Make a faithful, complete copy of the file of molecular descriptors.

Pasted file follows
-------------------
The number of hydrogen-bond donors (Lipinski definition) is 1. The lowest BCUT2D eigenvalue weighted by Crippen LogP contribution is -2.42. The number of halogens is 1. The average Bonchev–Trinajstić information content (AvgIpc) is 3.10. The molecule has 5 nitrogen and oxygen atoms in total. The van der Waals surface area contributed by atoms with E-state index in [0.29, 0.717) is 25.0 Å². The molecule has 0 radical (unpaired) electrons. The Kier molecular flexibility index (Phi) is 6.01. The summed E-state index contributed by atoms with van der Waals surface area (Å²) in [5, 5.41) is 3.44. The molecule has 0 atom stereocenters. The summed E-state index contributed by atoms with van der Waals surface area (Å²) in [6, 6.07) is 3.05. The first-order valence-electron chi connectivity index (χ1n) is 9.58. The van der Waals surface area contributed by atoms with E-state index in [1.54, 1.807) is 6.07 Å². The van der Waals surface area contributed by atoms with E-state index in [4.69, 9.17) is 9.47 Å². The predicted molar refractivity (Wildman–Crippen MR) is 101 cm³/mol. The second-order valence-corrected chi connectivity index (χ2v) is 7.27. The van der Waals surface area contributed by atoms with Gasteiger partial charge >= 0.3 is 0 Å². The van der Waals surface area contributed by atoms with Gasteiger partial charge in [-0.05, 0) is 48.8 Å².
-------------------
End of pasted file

The number of hydrogen-bond donors (Lipinski definition) is 1. The lowest BCUT2D eigenvalue weighted by Crippen LogP contribution is -2.42. The number of halogens is 1. The average Bonchev–Trinajstić information content (AvgIpc) is 3.10. The molecule has 5 nitrogen and oxygen atoms in total. The van der Waals surface area contributed by atoms with E-state index in [0.29, 0.717) is 25.0 Å². The molecule has 0 radical (unpaired) electrons. The Kier molecular flexibility index (Phi) is 6.01. The summed E-state index contributed by atoms with van der Waals surface area (Å²) in [5, 5.41) is 3.44. The molecule has 0 atom stereocenters. The summed E-state index contributed by atoms with van der Waals surface area (Å²) in [6, 6.07) is 3.05. The first-order valence-electron chi connectivity index (χ1n) is 9.58. The van der Waals surface area contributed by atoms with E-state index in [1.54, 1.807) is 6.07 Å². The van der Waals surface area contributed by atoms with E-state index in [4.69, 9.17) is 9.47 Å². The predicted molar refractivity (Wildman–Crippen MR) is 101 cm³/mol. The second-order valence-corrected chi connectivity index (χ2v) is 7.27. The van der Waals surface area contributed by atoms with Gasteiger partial charge >= 0.3 is 0 Å². The van der Waals surface area contributed by atoms with Gasteiger partial charge in [-0.05, 0) is 48.8 Å².